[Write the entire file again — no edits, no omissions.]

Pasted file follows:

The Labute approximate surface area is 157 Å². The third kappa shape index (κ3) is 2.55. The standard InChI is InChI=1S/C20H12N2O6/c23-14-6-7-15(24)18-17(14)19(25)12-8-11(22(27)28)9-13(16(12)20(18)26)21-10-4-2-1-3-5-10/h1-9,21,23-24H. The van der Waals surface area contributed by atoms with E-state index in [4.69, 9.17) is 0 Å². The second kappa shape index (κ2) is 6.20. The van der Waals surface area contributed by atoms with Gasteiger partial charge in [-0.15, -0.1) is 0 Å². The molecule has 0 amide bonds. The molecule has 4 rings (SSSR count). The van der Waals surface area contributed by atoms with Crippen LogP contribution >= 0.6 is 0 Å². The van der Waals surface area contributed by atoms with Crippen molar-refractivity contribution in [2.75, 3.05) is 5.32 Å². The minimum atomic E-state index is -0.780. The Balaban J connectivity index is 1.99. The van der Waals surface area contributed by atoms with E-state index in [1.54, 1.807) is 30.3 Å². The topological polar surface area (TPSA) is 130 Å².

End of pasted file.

The Labute approximate surface area is 157 Å². The third kappa shape index (κ3) is 2.55. The standard InChI is InChI=1S/C20H12N2O6/c23-14-6-7-15(24)18-17(14)19(25)12-8-11(22(27)28)9-13(16(12)20(18)26)21-10-4-2-1-3-5-10/h1-9,21,23-24H. The van der Waals surface area contributed by atoms with E-state index in [4.69, 9.17) is 0 Å². The second kappa shape index (κ2) is 6.20. The van der Waals surface area contributed by atoms with Gasteiger partial charge in [-0.15, -0.1) is 0 Å². The molecule has 0 amide bonds. The molecule has 4 rings (SSSR count). The van der Waals surface area contributed by atoms with Crippen LogP contribution >= 0.6 is 0 Å². The van der Waals surface area contributed by atoms with Crippen molar-refractivity contribution in [2.75, 3.05) is 5.32 Å². The minimum atomic E-state index is -0.780. The Balaban J connectivity index is 1.99. The van der Waals surface area contributed by atoms with E-state index in [1.54, 1.807) is 30.3 Å². The topological polar surface area (TPSA) is 130 Å².